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It is back-to-school time where I live.  I have been spending most of my time recently buying backpacks and pencils, getting my calendar updated with parent teacher conference dates and school sports schedules, and learning the new procedures and policies that are required to go to school during a global pandemic.  It’s a very busy time.  I like this time.  I like the transition.  I like the schedule change.  It allows me to refocus on things that have been neglected through the wonderfully lazy days of summer.  It allows my family to set a routine and schedule so that we can all thrive.  It also allows all of us the opportunity to set goals.  I love the opportunity I get the week before school begins to sit down with each of my kids, one on one, and write down their expectations and goals for the upcoming school year.  It also gives me the opportunity to share with them my love for learning.

I have always wanted to be a lifelong learner.  I constantly have several books on my nightstand ready to read.   Most of them are what I consider “classics.” I love to read Shakespeare, Jane Austin, Charlotte Bronte, and Herman Mellville.  I also love reading biographies and memoirs.  I have come to love and learn from many amazing people.  Mother Theresa, Ruth Bader Ginsberg, Corrie Ten Boom, and Grace Hopper have become my mentors and teachers.  They inspire me to learn and grow and question the world around me.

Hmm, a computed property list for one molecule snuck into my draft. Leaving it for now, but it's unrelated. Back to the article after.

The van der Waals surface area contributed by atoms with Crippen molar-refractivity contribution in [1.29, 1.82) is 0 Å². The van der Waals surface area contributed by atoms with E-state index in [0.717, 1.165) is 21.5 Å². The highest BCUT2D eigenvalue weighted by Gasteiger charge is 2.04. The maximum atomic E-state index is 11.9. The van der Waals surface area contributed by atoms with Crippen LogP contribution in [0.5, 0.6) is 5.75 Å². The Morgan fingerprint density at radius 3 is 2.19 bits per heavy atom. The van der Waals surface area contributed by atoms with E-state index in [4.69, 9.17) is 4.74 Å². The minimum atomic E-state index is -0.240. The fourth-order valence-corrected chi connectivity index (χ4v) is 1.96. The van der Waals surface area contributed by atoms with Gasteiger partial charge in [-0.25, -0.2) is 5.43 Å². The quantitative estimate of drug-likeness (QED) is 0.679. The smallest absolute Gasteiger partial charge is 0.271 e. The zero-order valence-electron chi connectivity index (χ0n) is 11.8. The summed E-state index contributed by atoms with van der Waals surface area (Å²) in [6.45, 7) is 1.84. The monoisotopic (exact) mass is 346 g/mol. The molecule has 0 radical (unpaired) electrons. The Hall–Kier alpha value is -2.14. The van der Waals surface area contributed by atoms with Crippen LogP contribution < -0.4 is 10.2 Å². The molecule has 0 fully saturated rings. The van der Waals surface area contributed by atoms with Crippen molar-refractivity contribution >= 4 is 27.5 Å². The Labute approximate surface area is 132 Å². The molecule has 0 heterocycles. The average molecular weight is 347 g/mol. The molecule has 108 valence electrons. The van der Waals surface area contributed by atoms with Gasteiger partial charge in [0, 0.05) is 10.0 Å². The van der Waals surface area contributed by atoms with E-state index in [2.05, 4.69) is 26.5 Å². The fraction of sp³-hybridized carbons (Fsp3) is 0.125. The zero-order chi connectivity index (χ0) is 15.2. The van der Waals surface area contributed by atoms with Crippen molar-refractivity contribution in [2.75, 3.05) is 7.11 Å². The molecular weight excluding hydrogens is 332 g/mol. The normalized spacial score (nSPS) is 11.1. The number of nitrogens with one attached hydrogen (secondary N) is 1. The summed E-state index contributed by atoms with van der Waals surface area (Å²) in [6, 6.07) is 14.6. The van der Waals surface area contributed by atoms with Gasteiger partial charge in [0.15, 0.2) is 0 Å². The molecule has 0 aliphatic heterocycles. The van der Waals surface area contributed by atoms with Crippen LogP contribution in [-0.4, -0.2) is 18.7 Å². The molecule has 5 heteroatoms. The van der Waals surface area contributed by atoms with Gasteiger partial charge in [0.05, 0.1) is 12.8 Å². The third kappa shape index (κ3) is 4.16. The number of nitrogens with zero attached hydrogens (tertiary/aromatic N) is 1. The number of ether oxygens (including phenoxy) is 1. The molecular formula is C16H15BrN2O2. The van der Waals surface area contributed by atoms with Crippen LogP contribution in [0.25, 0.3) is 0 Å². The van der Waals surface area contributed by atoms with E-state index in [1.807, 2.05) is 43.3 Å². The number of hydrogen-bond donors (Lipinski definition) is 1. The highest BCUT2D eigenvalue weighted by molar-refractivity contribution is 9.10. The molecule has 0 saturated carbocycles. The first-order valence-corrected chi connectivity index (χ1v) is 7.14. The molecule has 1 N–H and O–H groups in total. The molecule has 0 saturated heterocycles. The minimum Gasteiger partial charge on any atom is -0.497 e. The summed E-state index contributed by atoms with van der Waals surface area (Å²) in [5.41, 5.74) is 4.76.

As I sit with each of my children I take the opportunity to teach them what I think education means.  It absolutely means learning facts.  Math, history, reading, writing, and science are all imperative to becoming a well-rounded adult with the ability to go out into a workforce and be an asset to the community and your family.  But I think the most important meaning of education is developing the skill and knowledge to look beyond a standard or perspective to gain empathy, understanding, and ultimately give you the tools to help lift and help others.  When a person is truly educated they have a deep understanding that they don’t know everything.  They know that other’s experiences are unique and can teach and give new perspectives.  In that definition we can really be lifelong learners.  We can constantly grow, morphe, change our thinking, and then take action to change our circumstances and the circumstances in the world around us.  If we are open to others’ ideas, thoughts, and experiences, we can gain love for those we may disagree with, learn to listen and communicate in a more constructive way, and find joy in serving those that are different than what we are used to.  There would be less violence, abuse, and corruption.  Education can change the world, but that education has to be more than facts and figures.  As I send my kids back to school I remind them to look past the classroom and books, to open their minds and hearts to others’ ideas and life experiences, to talk to people they consider to be outside of their normal circle of friends.  If they can do those things as well as pass their classes, then they will become truly educated.